Born in Oberesslingen near Stuttgart in 1832, Carl von Häberlin was undoubtedly the most important and productive exponent of late-period history painting in a naturalistic vein in southwestern Germany. His monumental cycle of paintings depicting the history of the former monastery island in Constance is one of the most spectacular, and probably also one of the most visited, oeuvres of its kind. While working on-and-off on the paintings in the Inselhotel from 1887 to 1896, he set up private residence in Schloss Wyden near Ossingen, an area in the canton of Zurich known for its wine. His attention had been drawn to the castle by fellow countryman Julius Motteler, who had organised the first Congress of the German Social Democratic Party there in 1880 while living in exile in Zurich, at a time when the party was banned under Bismarck’s Anti-Socialist Laws.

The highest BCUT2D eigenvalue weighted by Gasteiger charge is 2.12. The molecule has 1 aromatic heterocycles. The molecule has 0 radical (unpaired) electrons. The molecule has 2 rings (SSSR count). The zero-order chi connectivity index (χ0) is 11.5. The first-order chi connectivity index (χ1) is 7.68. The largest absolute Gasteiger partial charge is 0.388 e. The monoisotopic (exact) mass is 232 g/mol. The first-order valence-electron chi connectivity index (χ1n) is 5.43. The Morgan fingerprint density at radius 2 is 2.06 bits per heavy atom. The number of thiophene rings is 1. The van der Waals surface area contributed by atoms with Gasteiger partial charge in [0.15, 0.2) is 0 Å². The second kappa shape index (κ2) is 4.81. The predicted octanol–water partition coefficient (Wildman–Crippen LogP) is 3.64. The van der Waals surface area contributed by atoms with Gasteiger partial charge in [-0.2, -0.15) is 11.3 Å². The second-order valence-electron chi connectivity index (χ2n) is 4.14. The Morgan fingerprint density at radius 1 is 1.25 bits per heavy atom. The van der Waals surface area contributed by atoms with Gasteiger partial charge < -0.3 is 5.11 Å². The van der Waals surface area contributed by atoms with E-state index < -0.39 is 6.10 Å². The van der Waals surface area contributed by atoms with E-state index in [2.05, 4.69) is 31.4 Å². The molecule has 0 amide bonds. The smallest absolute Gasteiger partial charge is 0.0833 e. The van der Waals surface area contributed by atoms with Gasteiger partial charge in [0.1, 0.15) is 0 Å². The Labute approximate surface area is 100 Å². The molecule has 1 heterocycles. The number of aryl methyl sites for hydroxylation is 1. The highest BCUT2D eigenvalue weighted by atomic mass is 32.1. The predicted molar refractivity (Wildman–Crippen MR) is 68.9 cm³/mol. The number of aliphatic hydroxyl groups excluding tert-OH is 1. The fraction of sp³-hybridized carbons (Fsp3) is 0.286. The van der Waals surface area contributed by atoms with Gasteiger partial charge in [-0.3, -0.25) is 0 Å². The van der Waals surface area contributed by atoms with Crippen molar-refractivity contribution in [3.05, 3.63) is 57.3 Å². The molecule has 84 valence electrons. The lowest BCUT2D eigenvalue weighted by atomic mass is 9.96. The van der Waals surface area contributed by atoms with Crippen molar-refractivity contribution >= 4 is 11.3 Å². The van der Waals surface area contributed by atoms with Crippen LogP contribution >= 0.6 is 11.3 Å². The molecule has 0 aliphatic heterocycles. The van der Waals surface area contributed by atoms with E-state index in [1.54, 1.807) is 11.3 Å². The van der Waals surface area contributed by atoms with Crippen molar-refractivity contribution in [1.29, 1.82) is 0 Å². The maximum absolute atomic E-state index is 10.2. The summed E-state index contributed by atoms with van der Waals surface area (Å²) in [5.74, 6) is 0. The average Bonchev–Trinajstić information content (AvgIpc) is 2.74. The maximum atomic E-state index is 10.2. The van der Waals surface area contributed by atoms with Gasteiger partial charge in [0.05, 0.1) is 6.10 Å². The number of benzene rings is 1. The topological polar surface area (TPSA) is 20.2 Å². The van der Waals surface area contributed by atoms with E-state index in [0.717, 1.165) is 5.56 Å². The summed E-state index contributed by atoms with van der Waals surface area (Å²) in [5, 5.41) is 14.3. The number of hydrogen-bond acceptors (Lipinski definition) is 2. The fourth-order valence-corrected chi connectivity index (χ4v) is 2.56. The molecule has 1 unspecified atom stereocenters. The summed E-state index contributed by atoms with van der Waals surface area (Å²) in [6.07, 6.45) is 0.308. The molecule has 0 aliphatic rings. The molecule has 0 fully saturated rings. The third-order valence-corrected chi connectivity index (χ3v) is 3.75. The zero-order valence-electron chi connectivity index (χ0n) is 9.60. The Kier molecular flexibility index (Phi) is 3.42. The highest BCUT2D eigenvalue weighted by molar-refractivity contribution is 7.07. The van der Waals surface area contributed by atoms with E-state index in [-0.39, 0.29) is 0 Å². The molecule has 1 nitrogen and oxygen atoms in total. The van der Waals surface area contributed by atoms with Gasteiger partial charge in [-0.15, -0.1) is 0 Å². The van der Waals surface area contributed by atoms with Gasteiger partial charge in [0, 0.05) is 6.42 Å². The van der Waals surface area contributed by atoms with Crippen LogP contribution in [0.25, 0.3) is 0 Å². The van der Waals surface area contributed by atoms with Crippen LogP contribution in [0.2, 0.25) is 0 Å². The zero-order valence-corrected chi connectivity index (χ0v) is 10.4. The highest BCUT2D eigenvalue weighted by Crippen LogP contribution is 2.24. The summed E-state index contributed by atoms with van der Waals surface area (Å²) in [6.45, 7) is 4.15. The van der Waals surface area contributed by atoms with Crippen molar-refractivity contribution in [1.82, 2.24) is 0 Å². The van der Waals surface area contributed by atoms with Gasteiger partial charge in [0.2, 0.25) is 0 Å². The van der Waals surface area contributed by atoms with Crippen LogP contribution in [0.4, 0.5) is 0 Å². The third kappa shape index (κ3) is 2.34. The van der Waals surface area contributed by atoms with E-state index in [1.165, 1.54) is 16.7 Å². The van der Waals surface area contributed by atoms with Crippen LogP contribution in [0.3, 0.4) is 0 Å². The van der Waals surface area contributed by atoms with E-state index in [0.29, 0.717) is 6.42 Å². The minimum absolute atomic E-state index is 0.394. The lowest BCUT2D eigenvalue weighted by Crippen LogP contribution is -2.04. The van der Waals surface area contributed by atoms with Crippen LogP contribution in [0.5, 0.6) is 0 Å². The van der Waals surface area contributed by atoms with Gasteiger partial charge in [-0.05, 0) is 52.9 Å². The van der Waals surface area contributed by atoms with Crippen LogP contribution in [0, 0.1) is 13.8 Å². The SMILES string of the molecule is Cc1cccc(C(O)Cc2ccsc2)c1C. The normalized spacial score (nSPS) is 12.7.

During his stay at Wyden, he also created the murals at Schloss Castell in Tägerwilen (Thurgau) and in the town hall of Stein am Rhein (Schaffhausen), for which he was made an honorary citizen on 25 March 1901, thereby also gaining Swiss citizenship. He also prepared three sketches for the competition to design the murals for the Hall of Arms in the Swiss National Museum in Zurich
during the period of its construction from 1893 to 1898. However, the commission was awarded to Ferdinand Hodler, an artist whose completely new style of history painting was both highly expressive and highly unconventional, leading to the longest and most passionately contested quarrel over art Switzerland had ever seen.